The Lockheed Martin High Altitude Airship (HAATM), an un-tethered, unmanned lighter-than-air vehicle, will operate above the jet stream in a geostationary position to deliver persistent station keeping as a surveillance platform, telecommunications relay, or a weather observer. The HAA also provides the Warfighter affordable, ever-present Intelligence, Surveillance and Reconnaissance and rapid communications connectivity over the entire battle space. The technology is available now and ready for integration and flight test.
This updated concept of a proven technology takes lighter-than-air vehicles into a realm that gives users capabilities on par with satellites at a fraction of the cost (1 to 2 orders of magnitude less). The HAA will also integrate reconfigurable, multi-mission payload suites. HAA is significantly less costly to deploy and operate than other airborne platforms, and supports critical missions for defense, homeland security, and other civil applications. Its operational persistence eliminates the need for in-theater logistic support. In position, an airship would survey a 600-mile diameter area and millions of cubic miles of airspace.
Lockheed Martin is currently on contract to build an airship prototype based on the technologies developed earlier in the program. The performance goals for the prototype HAA include sustained operations for approximately one month, above 60,000 feet, while providing power to a user-defined payload. Its utility as a mobile, re-taskable, high-altitude, geostationary, long-endurance platform will span from short and long range missile warning, surveillance and target acquisition to communications and weather/environmental monitoring. Additionally, the HAA prototype will demonstrate station-keeping and autonomous flight control capabilities. Lockheed Martin assembled a team of industry leaders in autonomous control systems, regenerative power systems, envelope material and systems integration to develop its HAA solution.
High-strength fabrics to minimize hull weight, thin-film solar arrays for the regenerative power supply, and lightweight propulsion units are key technologies ready to make a high-flying airship a reality. The combination of photovoltaic and advanced energy storage systems delivers the necessary power to perform the airship functions. Propulsion units will maintain the airship’s geostationary position above the jet stream, propel it aloft and guide its takeoff and landing during ascent and descent. Lighter-than-air vehicles, operating at altitudes above controlled airspace under the control of a manned ground station, give users the flexibility to change payload equipment when the airship returns to its operational base to perform different tasks.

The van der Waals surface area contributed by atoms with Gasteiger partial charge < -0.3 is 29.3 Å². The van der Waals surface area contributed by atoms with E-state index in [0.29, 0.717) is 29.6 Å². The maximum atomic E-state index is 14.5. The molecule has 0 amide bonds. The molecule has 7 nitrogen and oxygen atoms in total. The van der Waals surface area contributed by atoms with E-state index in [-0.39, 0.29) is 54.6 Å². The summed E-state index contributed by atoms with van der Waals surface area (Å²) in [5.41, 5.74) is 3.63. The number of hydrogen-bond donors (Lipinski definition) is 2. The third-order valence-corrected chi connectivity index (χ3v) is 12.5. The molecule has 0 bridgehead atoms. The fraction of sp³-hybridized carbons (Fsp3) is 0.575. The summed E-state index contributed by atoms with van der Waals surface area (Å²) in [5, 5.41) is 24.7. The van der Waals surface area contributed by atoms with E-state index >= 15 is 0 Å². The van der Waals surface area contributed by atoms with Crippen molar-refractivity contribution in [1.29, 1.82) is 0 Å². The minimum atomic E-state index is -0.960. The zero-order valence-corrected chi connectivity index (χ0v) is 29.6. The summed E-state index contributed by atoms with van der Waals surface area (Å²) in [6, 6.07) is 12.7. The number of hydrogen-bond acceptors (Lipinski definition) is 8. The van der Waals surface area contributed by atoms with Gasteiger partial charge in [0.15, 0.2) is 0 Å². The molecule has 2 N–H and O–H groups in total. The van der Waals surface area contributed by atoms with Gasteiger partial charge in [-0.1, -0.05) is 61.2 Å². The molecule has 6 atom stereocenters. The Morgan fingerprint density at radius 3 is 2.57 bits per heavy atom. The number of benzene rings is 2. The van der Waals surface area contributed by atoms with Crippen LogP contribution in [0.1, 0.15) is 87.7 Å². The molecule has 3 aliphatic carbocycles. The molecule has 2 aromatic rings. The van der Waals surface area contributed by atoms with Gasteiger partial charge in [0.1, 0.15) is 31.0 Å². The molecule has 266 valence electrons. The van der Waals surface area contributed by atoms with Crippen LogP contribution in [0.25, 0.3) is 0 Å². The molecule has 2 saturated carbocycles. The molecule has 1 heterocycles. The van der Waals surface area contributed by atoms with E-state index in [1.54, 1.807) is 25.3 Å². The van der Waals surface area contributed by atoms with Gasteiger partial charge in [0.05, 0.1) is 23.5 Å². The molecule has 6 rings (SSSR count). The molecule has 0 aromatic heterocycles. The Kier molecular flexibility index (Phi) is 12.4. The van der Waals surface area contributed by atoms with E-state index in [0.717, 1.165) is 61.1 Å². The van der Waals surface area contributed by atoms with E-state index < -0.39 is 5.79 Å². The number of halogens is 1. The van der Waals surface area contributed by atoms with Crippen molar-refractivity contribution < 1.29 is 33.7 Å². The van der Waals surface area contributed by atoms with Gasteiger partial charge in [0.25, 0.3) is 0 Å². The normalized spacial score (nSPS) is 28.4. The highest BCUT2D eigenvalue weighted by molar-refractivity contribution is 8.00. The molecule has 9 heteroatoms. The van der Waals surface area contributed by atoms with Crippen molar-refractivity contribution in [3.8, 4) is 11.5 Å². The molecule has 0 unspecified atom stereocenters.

In April 2008, the HAA program transferred from the Missile Defense Agency to the U.S. Army Space and Missile Defense Command (USASMDC), located at Huntsville, AL . The USASMDC is continuing the development and demonstration of the HAA to align with the USASMDC mission. USASMDC is the Army specified proponent for space, high altitude, ground-based midcourse defense and serves as the Army operational integrator for global missile defense; and conducts mission-related research and development. USASMDC conducts space and missile defense operations and provides planning, integration, control and coordination of Army forces and capabilities in support of U.S. Strategic Command.
Lockheed Martin’s unique experience with certificating commercial airships with the FAA gives it the understanding to address the concerns of flight through controlled airspace, especially with an unmanned airship. Lockheed Martin, Akron, received its first production contract for a lighter-than-air vehicle in 1928. Since that time, Lockheed Martin has built more than 8,000 lighter-than-air platforms. The Lockheed Martin Airdock, which is 1,175 feet long, 325 feet wide and 211 feet high, may serve as a final assembly facility.
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